Bridging the Boltorr Brook

The dam complex is now hot-glue tacked in place, so the next stage is to blend it into the landscape and complete the permanent way from Boltorr tunnel to the Boltorr-Tavystock road bridge, then I can get on with laying the track.

The track levels should be in perfect alignment because I completed the track plane before sawing out the void over the Brook.

I had intended that the rail bridge be an open structure with gaps between the rails and the river below. However, this was going to be a modelling challenge, and besides, after thinking about it, I thought it unlikely that anyone, even Victorians, would allow a pristine water source to be contaminated by ash, cinders and grease dropping from a railway above. So, I’ve built a solid deck to contain the track and ballast.

Road bed set into the bridge before weathering and stuff
Road bed set into the bridge before weathering and stuff

The original bridge is a HO kit from The Micro Engineering Company – Single Track Thru Girder Bridge 75-520. Bollards are from Billing Boats and the railings are feed wires from various obsolete audio and USB cables super-glued into place.

The decking for the permanent way staff is made up from MicroMark Boat Decking and aged/weathered with Age-It-Easy. Yes. That’s what it’s called. Additional rivets are a MicroMark decal.

Final weathering and aging before being put in place.
Final weathering and aging before being put in place.

The rest is fabricated from styrene sheet and profiles from Evergreen and Plastruct, then “weathered” and further rendered with vallejo “rust” wash and varying degrees of acrylic washes from white to black from any craft store you care to mention.

Fortunately, there is a lot of leeway before you get the look right… But when it is, just fix with matt spray.

Next: blending the scenary or track-laying… Not sure what…

Peco code 75 FB v. BH

I’ve been asked more than a few times whether it’s worth going over to Peco BH track. FB being “flat bottom” profile rail, and BH being “bull head”, a profile found in the UK until the 80s.

Given that OO gauge is a fudge there is always going to be a compromise about track standards. But it has to be said that FB definitely looks superior, even given the restraints.

Streamline FB top; BH bottom
Streamline FB top; BH bottom

Peco Streamline Code 75 Flat Bottom was not designed for the UK market. The track is modelled on HO standards, understandable given the worldwide market for HO, OO being an almost exclusively UK peccadillo.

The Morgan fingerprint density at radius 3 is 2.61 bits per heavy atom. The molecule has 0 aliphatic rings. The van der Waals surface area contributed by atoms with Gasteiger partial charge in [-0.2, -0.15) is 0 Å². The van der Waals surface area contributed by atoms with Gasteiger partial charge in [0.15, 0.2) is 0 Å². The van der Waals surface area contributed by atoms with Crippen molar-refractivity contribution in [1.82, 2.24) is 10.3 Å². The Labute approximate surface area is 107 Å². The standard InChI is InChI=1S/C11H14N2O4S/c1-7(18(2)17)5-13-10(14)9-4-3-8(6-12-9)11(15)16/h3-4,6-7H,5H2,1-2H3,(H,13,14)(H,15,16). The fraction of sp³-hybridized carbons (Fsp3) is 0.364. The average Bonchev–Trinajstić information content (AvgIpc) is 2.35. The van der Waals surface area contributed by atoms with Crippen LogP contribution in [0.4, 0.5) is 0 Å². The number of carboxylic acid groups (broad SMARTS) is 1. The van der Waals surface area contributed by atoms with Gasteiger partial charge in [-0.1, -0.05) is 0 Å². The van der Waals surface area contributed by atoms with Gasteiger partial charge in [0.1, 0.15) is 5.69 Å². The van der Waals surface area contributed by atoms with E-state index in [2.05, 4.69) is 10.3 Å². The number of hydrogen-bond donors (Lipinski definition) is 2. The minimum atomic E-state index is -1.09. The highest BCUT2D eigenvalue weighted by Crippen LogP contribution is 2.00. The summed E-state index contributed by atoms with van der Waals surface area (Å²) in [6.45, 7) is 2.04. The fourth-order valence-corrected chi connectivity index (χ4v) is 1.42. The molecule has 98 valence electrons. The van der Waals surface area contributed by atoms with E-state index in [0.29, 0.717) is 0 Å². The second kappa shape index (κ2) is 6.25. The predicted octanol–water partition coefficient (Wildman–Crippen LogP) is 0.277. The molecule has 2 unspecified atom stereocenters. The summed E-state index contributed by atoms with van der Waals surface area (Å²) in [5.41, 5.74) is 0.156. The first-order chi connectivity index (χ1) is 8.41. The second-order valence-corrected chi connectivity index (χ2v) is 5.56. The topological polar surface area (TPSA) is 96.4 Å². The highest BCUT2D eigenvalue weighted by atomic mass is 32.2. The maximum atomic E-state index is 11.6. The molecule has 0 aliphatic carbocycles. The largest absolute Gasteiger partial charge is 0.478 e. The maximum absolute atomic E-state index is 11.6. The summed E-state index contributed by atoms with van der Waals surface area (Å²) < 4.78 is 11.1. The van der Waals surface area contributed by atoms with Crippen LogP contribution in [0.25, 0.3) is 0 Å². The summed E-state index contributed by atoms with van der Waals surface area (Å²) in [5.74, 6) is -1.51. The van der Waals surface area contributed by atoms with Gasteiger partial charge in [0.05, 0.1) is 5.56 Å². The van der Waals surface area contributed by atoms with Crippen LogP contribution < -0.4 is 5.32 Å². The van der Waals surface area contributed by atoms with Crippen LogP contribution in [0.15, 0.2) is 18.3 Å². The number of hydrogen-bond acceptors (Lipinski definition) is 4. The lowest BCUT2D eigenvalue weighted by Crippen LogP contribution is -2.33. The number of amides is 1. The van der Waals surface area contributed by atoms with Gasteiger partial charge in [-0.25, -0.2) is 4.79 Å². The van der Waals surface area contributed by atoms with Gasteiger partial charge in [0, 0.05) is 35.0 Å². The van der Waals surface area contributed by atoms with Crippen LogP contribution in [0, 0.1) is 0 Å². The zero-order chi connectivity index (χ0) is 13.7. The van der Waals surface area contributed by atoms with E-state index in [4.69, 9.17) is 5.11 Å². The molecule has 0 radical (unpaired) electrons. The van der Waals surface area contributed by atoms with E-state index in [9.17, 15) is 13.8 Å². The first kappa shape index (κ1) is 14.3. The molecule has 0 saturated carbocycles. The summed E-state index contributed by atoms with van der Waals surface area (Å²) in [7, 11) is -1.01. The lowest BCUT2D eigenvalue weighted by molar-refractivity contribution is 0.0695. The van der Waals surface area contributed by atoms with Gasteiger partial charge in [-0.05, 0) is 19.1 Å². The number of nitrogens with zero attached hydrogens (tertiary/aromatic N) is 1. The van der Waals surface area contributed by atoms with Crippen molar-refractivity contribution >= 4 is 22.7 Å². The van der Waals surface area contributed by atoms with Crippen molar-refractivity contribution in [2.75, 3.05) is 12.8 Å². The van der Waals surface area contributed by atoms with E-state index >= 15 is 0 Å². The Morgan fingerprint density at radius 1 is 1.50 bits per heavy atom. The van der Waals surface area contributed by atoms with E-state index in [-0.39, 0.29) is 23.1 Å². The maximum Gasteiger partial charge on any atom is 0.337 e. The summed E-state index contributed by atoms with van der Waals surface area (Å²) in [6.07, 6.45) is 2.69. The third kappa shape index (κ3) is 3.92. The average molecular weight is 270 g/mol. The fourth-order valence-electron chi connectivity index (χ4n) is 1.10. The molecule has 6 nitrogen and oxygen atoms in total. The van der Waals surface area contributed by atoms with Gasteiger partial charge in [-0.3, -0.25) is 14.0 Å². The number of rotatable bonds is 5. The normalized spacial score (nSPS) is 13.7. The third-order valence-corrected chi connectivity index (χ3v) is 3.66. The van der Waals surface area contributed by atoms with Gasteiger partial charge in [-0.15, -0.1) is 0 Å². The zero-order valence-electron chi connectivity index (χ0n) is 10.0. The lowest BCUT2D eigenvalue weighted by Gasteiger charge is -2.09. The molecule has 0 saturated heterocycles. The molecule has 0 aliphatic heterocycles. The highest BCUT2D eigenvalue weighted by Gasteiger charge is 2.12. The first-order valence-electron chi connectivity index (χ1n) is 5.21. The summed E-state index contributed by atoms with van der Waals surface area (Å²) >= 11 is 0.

As you can see from the above image, the sleepers on the FB rail are correctly spaced for 1:87/HO rail, but look too close and narrow for 1:76/OO. The BH has correct spacing and width for OO layouts, given that the rails are too close together for a true scale model. Therein lies an interesting discussion on “gauge” v “scale”. But that’s for another day.

Getting closer to eye-level, the difference appears more like this:

Comparing Peco OO BH - left - to Streamline FB HO/OO - right
Comparing Peco OO BH – left – to Streamline FB HO/OO – right

On a practical note, Peco FB seems to be more fragile than Streamline, so that might be a consideration, and the range of turnouts is restricted at the moment, although given FB’s reception in the railway modelling world this should change soon.

I don’t know that I’d rip up a lifetime’s work on my model railway to install FB, but I’d certainly use it on any new project, even where, technically, BH wasn’t appropriate because its looks outweigh any conflict with FB rail being actually more authentic, and any compromise is far less than the HO/OO thing.

I have some original Streamline left, but in future it will be consigned to tunnels and fiddle yards

Where in the world?

As is obvious by now, this railway is in another – albeit very similar – universe.

And this is a map of my particular corner of the multiverse.

Tamerton Hinterland
The general location – in a galaxy far, far away…

While you’re reading this I am working to fit the Boltorr dam and rail bridge into the landscape before I can actually lay some track.

This involves making the contours look plausible and sealing the Brook so I can install “water” which will flow from the overflow outlet into the original watercourse. It’s not going to be a raging torrent. Just deep pools and appropriate rocks and plant life.

I’m going to have to make a slight permanent way realignment because, at the moment, Peco is only producing regular bullhead track turnouts.

Maybe I should get back to Kernow Model Rail Centre and see if they have any insight into Peco’s plans.

More Nostalgia…

A slideshow of images on the Marsh Mills- Launceston branch in 1962.

The Boltorr branch would have split off, north-eastwards across Dartmoor.

Around that time I was lucky enough to visit a few times the Tavistock Junction signal box. The signalman was Fred Morrish, a friend of my dad’s.